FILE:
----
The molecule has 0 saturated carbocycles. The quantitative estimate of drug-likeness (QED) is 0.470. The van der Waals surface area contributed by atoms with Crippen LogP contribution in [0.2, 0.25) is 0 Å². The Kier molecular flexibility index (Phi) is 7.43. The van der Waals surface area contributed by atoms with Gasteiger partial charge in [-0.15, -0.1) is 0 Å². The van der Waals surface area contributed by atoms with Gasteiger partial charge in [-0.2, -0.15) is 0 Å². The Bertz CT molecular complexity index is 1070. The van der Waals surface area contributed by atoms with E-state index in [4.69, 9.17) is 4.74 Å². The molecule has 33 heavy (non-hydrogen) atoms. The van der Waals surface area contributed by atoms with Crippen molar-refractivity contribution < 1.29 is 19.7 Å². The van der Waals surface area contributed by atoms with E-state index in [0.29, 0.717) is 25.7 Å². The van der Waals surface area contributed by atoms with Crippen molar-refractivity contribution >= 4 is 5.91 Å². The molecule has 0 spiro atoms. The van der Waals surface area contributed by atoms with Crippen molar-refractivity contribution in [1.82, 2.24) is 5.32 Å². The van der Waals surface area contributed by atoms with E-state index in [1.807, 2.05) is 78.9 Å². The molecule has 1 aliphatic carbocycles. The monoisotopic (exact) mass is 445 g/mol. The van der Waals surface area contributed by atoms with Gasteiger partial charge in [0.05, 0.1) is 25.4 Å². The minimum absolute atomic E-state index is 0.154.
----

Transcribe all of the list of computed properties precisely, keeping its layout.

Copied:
The molecule has 0 saturated carbocycles. The quantitative estimate of drug-likeness (QED) is 0.470. The van der Waals surface area contributed by atoms with Crippen LogP contribution in [0.2, 0.25) is 0 Å². The Kier molecular flexibility index (Phi) is 7.43. The van der Waals surface area contributed by atoms with Gasteiger partial charge in [-0.15, -0.1) is 0 Å². The van der Waals surface area contributed by atoms with Gasteiger partial charge in [-0.2, -0.15) is 0 Å². The Bertz CT molecular complexity index is 1070. The van der Waals surface area contributed by atoms with E-state index in [4.69, 9.17) is 4.74 Å². The molecule has 33 heavy (non-hydrogen) atoms. The van der Waals surface area contributed by atoms with Crippen molar-refractivity contribution < 1.29 is 19.7 Å². The van der Waals surface area contributed by atoms with E-state index in [0.29, 0.717) is 25.7 Å². The van der Waals surface area contributed by atoms with Crippen molar-refractivity contribution >= 4 is 5.91 Å². The molecule has 0 spiro atoms. The van der Waals surface area contributed by atoms with Crippen molar-refractivity contribution in [1.82, 2.24) is 5.32 Å². The van der Waals surface area contributed by atoms with E-state index in [1.807, 2.05) is 78.9 Å². The molecule has 1 aliphatic carbocycles. The monoisotopic (exact) mass is 445 g/mol. The van der Waals surface area contributed by atoms with Gasteiger partial charge in [0.05, 0.1) is 25.4 Å². The minimum absolute atomic E-state index is 0.154.